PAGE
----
Making Photographs in Platinum and Palladium With The Contemporary Printing-Out Proceess — Analog Forever Magazine

NK: This is an enormous book and nearly half of it is focused on artists using your platinotype process. It’s really inspiring to see all the various styles and artistic results people are able to achieve with the same basic method.

PM: We felt that was really important because there seemed no better way to demonstrate the range of imagery that can be made with a process such as this, as well as too show the range of qualitative differences, from very warm to very cool, on translucent paper or not, and so on. When I first started printing in platinum that was the greatest lack in my work, I desperately wanted to see good reproductions of platinum palladium prints and they were hard to find.

NK: The artists you feature are mostly contemporary, but there are also images which you have printed by Imogen Cunningham, one of the great photographers of the early 20th century, as well as her son Rondal Partridge. How did that come about?

PM: I’ve had a very long relationship with the Imogen Cunningham Trust making platinum prints of Imogen’s work. I began to work for the trust in 1985 and collaborated with Ron for about 10 years. They had seen my platinum prints in Scotland and had asked me to come meet with them in Berkeley, and that was my first trip to the United States. Ron and Elizabeth Partridge were so generous and trusting with me, they were like family. Ron was such a character. He took it upon himself that he was going to train me and guide me and I was too arrogant to say, “Yes, I will be your acolyte Ron, I will be trained and be guided by you,” so we clashed all the time. But we loved each other all the time, too. It was just amazing. I learned so much from him.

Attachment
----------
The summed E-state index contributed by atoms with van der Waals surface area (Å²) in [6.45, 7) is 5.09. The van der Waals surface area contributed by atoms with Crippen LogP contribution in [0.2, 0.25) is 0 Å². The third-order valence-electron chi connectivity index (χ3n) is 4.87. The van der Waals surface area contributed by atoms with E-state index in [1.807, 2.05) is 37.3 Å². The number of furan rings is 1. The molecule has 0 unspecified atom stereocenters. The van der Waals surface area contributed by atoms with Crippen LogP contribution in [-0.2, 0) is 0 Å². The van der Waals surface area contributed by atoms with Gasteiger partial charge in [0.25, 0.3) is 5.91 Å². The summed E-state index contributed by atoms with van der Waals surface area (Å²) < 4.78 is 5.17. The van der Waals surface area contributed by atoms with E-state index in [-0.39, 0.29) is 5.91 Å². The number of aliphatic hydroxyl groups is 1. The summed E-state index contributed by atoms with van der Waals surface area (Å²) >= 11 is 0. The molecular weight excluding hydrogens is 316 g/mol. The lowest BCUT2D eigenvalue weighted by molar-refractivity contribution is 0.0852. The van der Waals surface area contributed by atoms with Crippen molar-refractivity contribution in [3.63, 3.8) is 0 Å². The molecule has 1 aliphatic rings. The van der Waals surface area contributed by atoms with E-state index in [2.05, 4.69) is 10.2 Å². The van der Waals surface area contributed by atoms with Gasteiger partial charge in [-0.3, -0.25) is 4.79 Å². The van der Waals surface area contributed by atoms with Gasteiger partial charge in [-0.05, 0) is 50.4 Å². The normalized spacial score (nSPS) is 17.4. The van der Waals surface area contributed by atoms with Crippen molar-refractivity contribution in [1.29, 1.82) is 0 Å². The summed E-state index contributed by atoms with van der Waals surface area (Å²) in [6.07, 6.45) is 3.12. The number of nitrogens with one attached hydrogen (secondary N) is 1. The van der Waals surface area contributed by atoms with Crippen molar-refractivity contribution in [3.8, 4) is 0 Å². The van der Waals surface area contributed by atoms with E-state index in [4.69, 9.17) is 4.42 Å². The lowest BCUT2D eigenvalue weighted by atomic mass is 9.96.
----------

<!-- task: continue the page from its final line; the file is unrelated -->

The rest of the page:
When I started writing this book I called up Meg. (Ron’s daughter and manager of both the Imogen Cunningham Trust and Rondal Partridge Archive) She and her husband Craig were looking for an excuse to visit from the west coast, so I said “Come on over!” They brought a bunch of scans and some negatives and we spent the week making prints together. They left the negatives with me and I fine tuned the prints and they gave me permission to put them in the book.


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